Wednesday, September 8, 2010

advanced organizers

You know the old line about books and covers.

Something about the email over the weekend, and plenty of other comments about The Marbury Lens I've received so far seem to echo a common thread among readers: This wasn't what I was expecting.

Thank you. It looks like my work here is done.

I think there is something almost like a mass-hypnosis that is inflicted upon many readers of genre fiction -- due to the strength of connections that form between the synapses in their brains -- that causes them to expect the book they pick up to adhere to certain very predictable elements.

YA is a particularly viral carrier of that affliction. It's reinforced by authors who continually write the same story, but change the names of the characters; or by those who perpetuate the idea that the following three roadmaps are the only ways to get to the final page of a novel (thanks to my well-read friend Sarah for suggesting these templates):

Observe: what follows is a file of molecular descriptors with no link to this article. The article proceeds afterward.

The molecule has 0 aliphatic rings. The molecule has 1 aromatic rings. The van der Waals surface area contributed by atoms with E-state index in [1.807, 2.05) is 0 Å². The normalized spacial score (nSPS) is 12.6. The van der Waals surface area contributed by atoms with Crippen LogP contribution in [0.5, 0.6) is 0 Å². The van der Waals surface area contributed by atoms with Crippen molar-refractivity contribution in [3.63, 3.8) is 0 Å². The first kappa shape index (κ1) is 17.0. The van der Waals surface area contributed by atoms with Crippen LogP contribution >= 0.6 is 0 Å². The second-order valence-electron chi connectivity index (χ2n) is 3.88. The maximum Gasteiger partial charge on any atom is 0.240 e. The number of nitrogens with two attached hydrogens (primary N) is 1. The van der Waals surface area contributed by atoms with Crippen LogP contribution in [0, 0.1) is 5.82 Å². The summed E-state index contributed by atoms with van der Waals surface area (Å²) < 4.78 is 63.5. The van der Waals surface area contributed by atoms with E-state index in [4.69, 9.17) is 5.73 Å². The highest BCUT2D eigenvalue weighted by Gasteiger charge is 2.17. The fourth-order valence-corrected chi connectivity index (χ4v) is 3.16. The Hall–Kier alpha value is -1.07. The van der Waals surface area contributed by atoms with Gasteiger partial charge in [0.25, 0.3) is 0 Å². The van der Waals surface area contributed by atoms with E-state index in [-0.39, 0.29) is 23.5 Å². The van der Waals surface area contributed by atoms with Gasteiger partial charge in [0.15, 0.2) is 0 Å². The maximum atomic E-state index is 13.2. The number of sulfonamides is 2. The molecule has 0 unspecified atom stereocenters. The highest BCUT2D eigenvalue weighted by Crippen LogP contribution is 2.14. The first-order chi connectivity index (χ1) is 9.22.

1. The good girl meets bad boy and she fails at school.

2. The nerdy boy who comes into his own through sports.

3. The kid with the rough family who finds his niche.

But when you get into fantasy/speculative fiction as a genre, the roadmaps -- the expectations -- are even more confining (which is kind of strange, because you'd thing fantasy/spec. fic. would not be so adherent to preconceived rules). Couple those limits with a hint of "Steampunk" and your readers are going to expect a lot of concrete, predictable things to pop up from the pages.

There's nothing wrong with convention or sticking to a formula. It's why Campbell's soup is still an overwhelmingly popular brand. You know every time you open a can exactly what's going to be inside it.

I prefer the kind of soup that, when you open it up, eats you instead.